A Year After Trials Disappointment, A Faster Josette Norris Will Double At USA Champs
By David Monti, @d9monti
(c) 2022 Race Results Weekly, all rights reserved
EUGENE (22-Jun) — A year ago yesterday, Josette Norris finished eighth at the USA Olympic Trials at Hayward Field here, missing the Olympic 5000m team by five places and 19 seconds. After having some time to reflect on that race, the former Big East 1500m champion for Georgetown University got back to training and enjoyed a triumphant second season, dropping her 1500m time from 4:06.17 to 3:59.72, her mile time from 4:31.39 to 4:22.71, and her 5000m from 14:51.42 to 14:51.32, all world class times. She made three late-season Wanda Diamond League appearances in Lausanne, Brussels and Zurich, enjoyed two podium finishes, and never finished lower than sixth.
“Looking back, it’s crazy the Olympic Trials was actually my first time to Hayward,” Norris told reporters here today at a press conference. She continued: “I came in excited but unsure of what was going to happen. I really wanted to make that team. It was a big disappointment when I couldn’t do that, but I just went back home that summer, trained for another month, and was able to have a great season where I had a lot of new doors opened for me.”
Perhaps more than anything, the 26 year-old Norris started to see the 1500m as less of a flirtation and possibly her primary event. She didn’t feel that way in April of last year when her personal best was only 4:07.35.
“It almost took my mind off the 5-K and the Olympic Trials disappointment,” Norris said of focusing on middle distance races last August and September.
Of course, Norris has become a formidable miler. In the 2022 indoor season she took second at the Wanamaker Mile at the Millrose Games in a snappy 4:20.81, a mark which made her the third-fastest American miler of all time (indoors) behind only Elinor Purrier St. Pierre and Mary Slaney. She then took second in the 1500m at the USATF Championships beating Purrier St. Pierre, the 2021 USA Olympic Trials champion, by just 1/100th of a second to earn her first national team berth. She held a high level of fitness into the later-than-usual World Athletics Indoor Championships in Belgrade in March taking fifth. She has built up so much confidence now as a middle distance runner that she decided to double here in Eugene in both the 1500m and 5000m.
“I’ve just been able to build on that and build momentum,” Norris said of her racing earlier this year. “I just feel a lot calmer and just more experienced going into this outdoor season having last year’s big summer under me.”
Here in Eugene, Norris will start these championships with the first round of the 1500m on Thursday night, then the final on Saturday afternoon (assuming she advances, of course). She’ll have less than 24 hours to recover before the 5000m –which is a straight final– on Sunday afternoon when forecasters say the temperature could hit 94F/34C. She’s still learning to run rounds, she said, but her confidence is high after her success in Belgrade.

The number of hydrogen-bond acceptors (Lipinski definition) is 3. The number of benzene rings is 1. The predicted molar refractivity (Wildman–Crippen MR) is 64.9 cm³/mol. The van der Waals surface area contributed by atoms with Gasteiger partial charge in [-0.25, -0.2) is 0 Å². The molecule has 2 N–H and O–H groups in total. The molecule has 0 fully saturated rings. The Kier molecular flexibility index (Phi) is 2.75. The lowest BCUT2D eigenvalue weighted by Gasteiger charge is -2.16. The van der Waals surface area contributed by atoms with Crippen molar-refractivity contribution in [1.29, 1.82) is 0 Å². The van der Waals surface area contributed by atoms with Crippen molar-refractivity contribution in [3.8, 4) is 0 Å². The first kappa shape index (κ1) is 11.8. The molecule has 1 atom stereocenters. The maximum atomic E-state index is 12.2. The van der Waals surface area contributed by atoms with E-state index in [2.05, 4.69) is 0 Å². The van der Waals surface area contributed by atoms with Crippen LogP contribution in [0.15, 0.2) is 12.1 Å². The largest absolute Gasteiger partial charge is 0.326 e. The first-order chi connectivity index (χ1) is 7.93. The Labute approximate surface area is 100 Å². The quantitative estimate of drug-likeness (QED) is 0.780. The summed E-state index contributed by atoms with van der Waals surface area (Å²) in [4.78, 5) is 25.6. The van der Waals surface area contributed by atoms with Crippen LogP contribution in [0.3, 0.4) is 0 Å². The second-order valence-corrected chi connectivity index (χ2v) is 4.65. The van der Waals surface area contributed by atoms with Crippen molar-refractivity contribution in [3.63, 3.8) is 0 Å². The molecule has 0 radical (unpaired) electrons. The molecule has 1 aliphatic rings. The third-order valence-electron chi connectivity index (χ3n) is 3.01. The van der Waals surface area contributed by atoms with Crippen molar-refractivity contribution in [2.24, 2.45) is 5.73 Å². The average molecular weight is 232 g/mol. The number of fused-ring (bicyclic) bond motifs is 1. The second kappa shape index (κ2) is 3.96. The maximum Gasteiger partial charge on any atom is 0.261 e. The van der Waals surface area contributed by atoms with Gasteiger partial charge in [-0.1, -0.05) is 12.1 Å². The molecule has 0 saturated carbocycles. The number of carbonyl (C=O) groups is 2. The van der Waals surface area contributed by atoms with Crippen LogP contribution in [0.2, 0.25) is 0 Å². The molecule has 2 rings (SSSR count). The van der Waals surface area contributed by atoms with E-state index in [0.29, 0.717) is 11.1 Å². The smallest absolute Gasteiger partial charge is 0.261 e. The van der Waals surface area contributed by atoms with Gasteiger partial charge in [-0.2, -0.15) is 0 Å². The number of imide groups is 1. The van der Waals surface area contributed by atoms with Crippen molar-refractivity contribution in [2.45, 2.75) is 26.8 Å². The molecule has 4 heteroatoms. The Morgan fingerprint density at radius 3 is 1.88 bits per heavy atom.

“My first practice at rounds in the 1500 was actually at Worlds this indoor season,” said Norris who represents the Reebok Boston Track Club which is based in Charlottesville, Virginia. “I’m excited to do the rounds of the fifteen again, and if everything feels good coming off the fifteen on Saturday, I’d love to run the 5-K and see what I can do. This year is actually a chance to do the double, so I’m excited for the opportunity.” She continued: “It’s nice that the fifteen is first so I can focus on that… and worry about the 5-K afterwards.”
Norris sees competing at both distances as ideal.
“I see myself running both events competitively for a long time,” she said. “I want to be able to run the fifteen and the 5-K competitively at the world stage in both events.” She continued: “I see myself in both events in the future.”
Supporting her in her training has been her fiancé Robby Andrews, the 2016 Olympian and 2017 USA 1500m champion (the couple plans to marry in December). Andrews, 31, told Race Results Weekly that “my training is her training now.”
“Monday, Wednesday, Thursday, Saturday, Sunday (we) run together, for probably the last two years,” said Andrews, who will not be competing here in Eugene.
And even for a world class athlete like Andrews, Norris’s training is tough.
“It’s harder than I thought it would be,” said Andrews. “She’s figured it out. It’s been a really cool change of pace for me to have her be kind of the focus, have her running coming first, and gives me a challenge to make it fit my running.”
Like all of the top athletes who will compete here over the next four days, Norris is excited by the chance to not only qualify for the World Athletics Championships with a top-3 finish, but also have the unique opportunity to run in a world championships on home soil (also here at Hayward Field), something that past American athletes have never had a chance to do. Next month’s World Athletics Championships will be the first ever held in the United States.
“It was such an honor to represent Team USA on the indoor season in Belgrade,” Norris said. She continued: “Getting on that world stage for the first time is really going to help me in this next step, going through rounds and hopefully making the team this outdoor season.”